Your Writing Is Made Of Sunlight

How energy becomes another manuscript in the slush pile

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Art work by Christyl Rivers

In one of the writing courses I took as an aspiring science fiction writer the instructor told us something that I will never forget.

“The life of a writer,” he said, “is a series of vicious kicks in the teeth.”

Wow. It says so much and rings so true. This was years ago, and the weight of years just make his comment more powerful.

As a writer, you work hard. Most of the work you do is unpaid. You don’t just write, you also have to research, and edit, and promote, and find photos, and promote some more, and sell, (promote) and you learn computers, keyboards, social media and more. You post. Then you edit again. And, it just goes on and on.

It is even more exhausting work if you are courting a literary agent for a longer work, such as a novel.

What really sticks with you is that you do all this hard work, often, to be rejected. A lot. Especially if you are an unknown author, rejection becomes as familiar to you as your toothbrush.

It makes one wonder why we put ourselves through this.

The answer, I think, is magic. It is magic of nature, the light of the sun.

If you can have a neuron fire in your brain, you have a thought. If you can put that thought into words, you can move that thought into the brain of another living person.

We human beings are animals, but if anything (other than the garbage we produce) makes us unique, it is this ability to convey a thought to another human being. That is pure magic.

Think of it.

The sun shines. Photosynthesis allows plants to turn carbon dioxide into carbohydrates and oxygen. We consume the carbohydrates as food and we use the oxygen to breathe.

The oxygen flows through our bodies with blood, which when in the brain allows thought.

The thought that you have is a neuron firing because the plant made you the oxygen to breathe and carried it through your cerebral arteries to your cranium. The four lobes of your cerebrum do the rest, from sensory intake to a neighbor’s dog memory buried deep in your mind from when you were four years old.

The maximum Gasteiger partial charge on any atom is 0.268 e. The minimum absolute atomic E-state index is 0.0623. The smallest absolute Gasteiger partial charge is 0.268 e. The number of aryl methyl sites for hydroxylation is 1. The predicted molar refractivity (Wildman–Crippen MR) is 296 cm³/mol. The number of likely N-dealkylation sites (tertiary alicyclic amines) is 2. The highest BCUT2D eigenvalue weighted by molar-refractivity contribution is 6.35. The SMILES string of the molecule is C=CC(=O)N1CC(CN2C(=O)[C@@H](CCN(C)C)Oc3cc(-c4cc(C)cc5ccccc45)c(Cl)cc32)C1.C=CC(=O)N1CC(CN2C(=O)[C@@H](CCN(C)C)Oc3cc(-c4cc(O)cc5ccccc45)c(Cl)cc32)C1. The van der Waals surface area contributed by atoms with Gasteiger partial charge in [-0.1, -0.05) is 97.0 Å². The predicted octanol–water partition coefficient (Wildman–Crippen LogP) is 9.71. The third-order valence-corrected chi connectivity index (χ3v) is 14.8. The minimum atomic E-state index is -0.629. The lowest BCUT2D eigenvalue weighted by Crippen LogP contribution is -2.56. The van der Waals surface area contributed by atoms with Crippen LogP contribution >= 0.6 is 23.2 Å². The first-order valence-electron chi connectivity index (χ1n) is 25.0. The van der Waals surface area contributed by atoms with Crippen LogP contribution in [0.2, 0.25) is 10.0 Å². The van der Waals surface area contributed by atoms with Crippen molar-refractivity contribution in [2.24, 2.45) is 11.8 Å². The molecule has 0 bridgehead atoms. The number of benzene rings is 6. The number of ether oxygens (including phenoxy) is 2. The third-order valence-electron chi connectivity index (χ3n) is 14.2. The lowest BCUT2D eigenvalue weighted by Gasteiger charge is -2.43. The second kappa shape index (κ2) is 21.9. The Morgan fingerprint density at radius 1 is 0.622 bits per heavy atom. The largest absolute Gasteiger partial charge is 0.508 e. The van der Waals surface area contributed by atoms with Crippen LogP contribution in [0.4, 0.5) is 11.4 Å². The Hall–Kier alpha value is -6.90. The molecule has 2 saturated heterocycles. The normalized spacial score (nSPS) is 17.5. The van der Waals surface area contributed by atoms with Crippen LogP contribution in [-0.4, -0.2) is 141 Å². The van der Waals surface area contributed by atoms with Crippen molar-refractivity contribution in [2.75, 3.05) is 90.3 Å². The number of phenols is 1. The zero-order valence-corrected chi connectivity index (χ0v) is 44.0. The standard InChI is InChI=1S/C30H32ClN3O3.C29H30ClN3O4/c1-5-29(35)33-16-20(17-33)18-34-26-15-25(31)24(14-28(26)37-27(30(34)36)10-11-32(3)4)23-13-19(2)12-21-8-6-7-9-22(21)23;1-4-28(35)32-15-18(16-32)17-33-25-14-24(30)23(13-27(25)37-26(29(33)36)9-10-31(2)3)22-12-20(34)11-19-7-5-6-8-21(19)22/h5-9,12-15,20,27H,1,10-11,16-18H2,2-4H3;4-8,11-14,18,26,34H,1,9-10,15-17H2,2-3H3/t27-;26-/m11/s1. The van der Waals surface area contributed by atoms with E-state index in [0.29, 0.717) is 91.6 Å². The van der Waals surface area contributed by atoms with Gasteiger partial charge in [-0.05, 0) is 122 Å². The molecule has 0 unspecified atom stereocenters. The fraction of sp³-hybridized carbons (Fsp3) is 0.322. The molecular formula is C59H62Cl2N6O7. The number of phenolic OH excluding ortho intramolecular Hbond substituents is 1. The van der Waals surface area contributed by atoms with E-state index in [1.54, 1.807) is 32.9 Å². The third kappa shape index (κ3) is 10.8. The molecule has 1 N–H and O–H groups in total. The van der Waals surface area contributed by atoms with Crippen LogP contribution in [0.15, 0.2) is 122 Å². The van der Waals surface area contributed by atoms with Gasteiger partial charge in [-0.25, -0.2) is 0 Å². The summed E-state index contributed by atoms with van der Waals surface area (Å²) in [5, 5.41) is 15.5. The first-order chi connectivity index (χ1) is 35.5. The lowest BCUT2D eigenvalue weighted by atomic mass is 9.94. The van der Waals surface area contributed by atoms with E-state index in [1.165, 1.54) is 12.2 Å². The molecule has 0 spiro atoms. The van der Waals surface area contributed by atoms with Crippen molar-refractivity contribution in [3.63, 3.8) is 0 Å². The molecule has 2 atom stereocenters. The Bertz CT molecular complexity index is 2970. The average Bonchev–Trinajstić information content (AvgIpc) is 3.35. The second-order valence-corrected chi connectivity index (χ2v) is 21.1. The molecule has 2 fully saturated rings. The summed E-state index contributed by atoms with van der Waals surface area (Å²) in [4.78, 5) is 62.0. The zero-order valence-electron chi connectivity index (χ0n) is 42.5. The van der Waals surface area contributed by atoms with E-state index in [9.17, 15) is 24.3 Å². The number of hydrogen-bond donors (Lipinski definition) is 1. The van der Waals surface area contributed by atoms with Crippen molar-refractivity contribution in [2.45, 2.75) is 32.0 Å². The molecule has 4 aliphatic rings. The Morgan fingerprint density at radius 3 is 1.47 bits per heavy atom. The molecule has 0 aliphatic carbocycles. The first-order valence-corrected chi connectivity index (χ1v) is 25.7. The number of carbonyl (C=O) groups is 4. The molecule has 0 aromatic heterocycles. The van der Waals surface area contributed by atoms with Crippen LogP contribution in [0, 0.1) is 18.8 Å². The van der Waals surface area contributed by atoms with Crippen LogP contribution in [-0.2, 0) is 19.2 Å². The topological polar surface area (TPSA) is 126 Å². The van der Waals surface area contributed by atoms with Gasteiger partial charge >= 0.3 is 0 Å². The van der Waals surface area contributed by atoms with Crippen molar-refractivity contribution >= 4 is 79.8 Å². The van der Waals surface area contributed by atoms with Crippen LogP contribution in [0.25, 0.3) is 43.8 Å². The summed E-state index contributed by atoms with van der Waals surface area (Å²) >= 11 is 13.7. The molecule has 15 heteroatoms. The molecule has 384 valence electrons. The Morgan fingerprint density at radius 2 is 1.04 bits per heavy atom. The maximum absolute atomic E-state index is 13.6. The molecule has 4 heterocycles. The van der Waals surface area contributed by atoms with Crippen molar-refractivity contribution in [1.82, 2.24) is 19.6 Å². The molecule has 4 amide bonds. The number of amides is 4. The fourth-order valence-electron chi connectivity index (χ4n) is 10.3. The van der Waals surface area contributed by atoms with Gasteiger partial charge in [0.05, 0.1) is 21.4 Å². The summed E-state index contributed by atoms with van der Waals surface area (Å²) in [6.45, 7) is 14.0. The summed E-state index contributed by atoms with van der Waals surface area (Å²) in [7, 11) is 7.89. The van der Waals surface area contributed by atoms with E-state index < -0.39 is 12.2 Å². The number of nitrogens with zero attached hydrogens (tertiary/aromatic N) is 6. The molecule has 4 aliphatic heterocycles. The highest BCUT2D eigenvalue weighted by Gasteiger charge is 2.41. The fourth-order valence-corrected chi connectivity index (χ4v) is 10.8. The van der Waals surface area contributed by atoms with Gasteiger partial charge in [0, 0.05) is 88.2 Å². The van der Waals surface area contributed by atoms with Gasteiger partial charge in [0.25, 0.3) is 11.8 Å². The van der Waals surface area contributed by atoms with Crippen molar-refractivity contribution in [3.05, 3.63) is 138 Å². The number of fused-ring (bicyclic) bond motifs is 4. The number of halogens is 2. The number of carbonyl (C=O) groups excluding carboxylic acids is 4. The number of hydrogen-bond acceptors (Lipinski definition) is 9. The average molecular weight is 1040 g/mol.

Because sunlight has energy, those light photons became thoughts that you could then write down and send to publications.

There is a whole lot of other magic going on once the thought is tapped into a keyboard. There are complex systems, electronic signals, and ones and zeroes and programming that go into making an internet. There is both software and hardware. There are people and livelihoods, and mined resources, everything from petroleum, to aluminum, to silicon, to gold.

Other people’s energy, also made from sunlight.

If that is not magic, I honestly don’t know what is.

The sun is shining. Even during a pandemic, even during our dark night of the soul, and even when we may not really deserve the magic, it just goes on. One star out of many, many billions of them out their shining their giant hydrogen hearts out. Together, they light a vast universe too big for us to wrap our tiny minds around.

Yet, we try. Wrapping. Rapping. And keyboard tapping. See? Word play.

There are other writers out there in the universe beyond, too. I am as certain that there are hard-working writers out there on alien worlds as I am that I am writing right now.

What would you choose? To be the first confirmed and proven contact of extraterrestrial life, or to write a New York Times best-selling book? For most, if not all writers, the bestseller path would be first choice. Me? I would hope that my book about first alien contact would be a bestseller.

Perhaps, as I write this, you too, are writing.

You are creating and crafting and working hard to make a humble living.

We hope that the energy is not wasted. The inspiring energy of all those billions of suns, all those billions of worlds and all those billions of rejecting editors are out there, clattering away.

Is the life of a writer really a series of vicious kicks in the teeth? Yes, it is. We get older, our vision fails, our fingers are not as nimble. Our minds are distracted by the degradation and disease all around us.

There is existential despair in knowing that rejection means some of your very best thoughts are just wasted sunlight.

Many of us write to earn something entirely artificial, money to live on, which began, too, as a bit of photon fed thought in someone’s brain long ago. Sometimes I wonder if that abstraction, money — invented to make our lives more reliable than that of all the other physical creatures — is really making our species better off, or if it will be the death of us all.

Editors out there, I hope you are listening. We are putting our hard-earned everything into your capable hands and hoping, somehow, our creations won’t just die in the dark.

There is also existential despair in knowing that we all die, and many of us will die of COVID -19, climate disasters, addictions and accidents, and our own disregard for all the energy out there that is simply wasted.

Yet, there is a constant flow of sunlight, and thoughts, and our collected efforts to try to create something beautiful from the constant flow. We create the magic of learning, of life, of love.

I think we keep doing the work because of the magic.

As the sun fuses hydrogen into helium and passes that energy into our vast natural network of forests, plains, and oceans, we have to decide how best to use that energy.

We each carry an undying hope, a spark, that some of our thoughts will shine on, like the sun, long after we are gone.

Written by

Ecopsychologist, Writer, Farmer, Defender of reality, and Cat Castle Custodian.

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